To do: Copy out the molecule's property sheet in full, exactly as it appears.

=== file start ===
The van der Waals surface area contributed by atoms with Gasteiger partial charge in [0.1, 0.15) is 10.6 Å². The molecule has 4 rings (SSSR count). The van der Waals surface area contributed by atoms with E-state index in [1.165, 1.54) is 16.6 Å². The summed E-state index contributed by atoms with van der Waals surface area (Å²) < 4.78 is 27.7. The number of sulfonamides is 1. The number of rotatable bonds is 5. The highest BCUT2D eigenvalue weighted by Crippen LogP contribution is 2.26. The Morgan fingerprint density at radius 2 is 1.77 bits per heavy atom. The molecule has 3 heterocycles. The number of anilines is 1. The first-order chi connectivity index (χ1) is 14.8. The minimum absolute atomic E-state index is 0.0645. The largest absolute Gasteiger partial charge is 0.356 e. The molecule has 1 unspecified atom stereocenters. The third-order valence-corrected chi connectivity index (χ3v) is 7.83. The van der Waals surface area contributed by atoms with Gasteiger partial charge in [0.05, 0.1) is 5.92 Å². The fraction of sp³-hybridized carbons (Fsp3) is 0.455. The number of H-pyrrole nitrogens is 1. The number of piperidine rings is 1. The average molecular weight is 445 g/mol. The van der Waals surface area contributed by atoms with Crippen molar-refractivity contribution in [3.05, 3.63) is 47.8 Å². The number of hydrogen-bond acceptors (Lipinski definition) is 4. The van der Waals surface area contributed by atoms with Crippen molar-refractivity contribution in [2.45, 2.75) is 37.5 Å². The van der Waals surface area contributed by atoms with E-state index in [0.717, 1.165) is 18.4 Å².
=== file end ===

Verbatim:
The van der Waals surface area contributed by atoms with Gasteiger partial charge in [0.1, 0.15) is 10.6 Å². The molecule has 4 rings (SSSR count). The van der Waals surface area contributed by atoms with E-state index in [1.165, 1.54) is 16.6 Å². The summed E-state index contributed by atoms with van der Waals surface area (Å²) < 4.78 is 27.7. The number of sulfonamides is 1. The number of rotatable bonds is 5. The highest BCUT2D eigenvalue weighted by Crippen LogP contribution is 2.26. The Morgan fingerprint density at radius 2 is 1.77 bits per heavy atom. The molecule has 3 heterocycles. The number of anilines is 1. The first-order chi connectivity index (χ1) is 14.8. The minimum absolute atomic E-state index is 0.0645. The largest absolute Gasteiger partial charge is 0.356 e. The molecule has 1 unspecified atom stereocenters. The third-order valence-corrected chi connectivity index (χ3v) is 7.83. The van der Waals surface area contributed by atoms with Gasteiger partial charge in [0.05, 0.1) is 5.92 Å². The fraction of sp³-hybridized carbons (Fsp3) is 0.455. The number of H-pyrrole nitrogens is 1. The number of piperidine rings is 1. The average molecular weight is 445 g/mol. The van der Waals surface area contributed by atoms with Crippen molar-refractivity contribution in [3.05, 3.63) is 47.8 Å². The number of hydrogen-bond acceptors (Lipinski definition) is 4. The van der Waals surface area contributed by atoms with Crippen molar-refractivity contribution in [2.45, 2.75) is 37.5 Å². The van der Waals surface area contributed by atoms with E-state index in [0.717, 1.165) is 18.4 Å².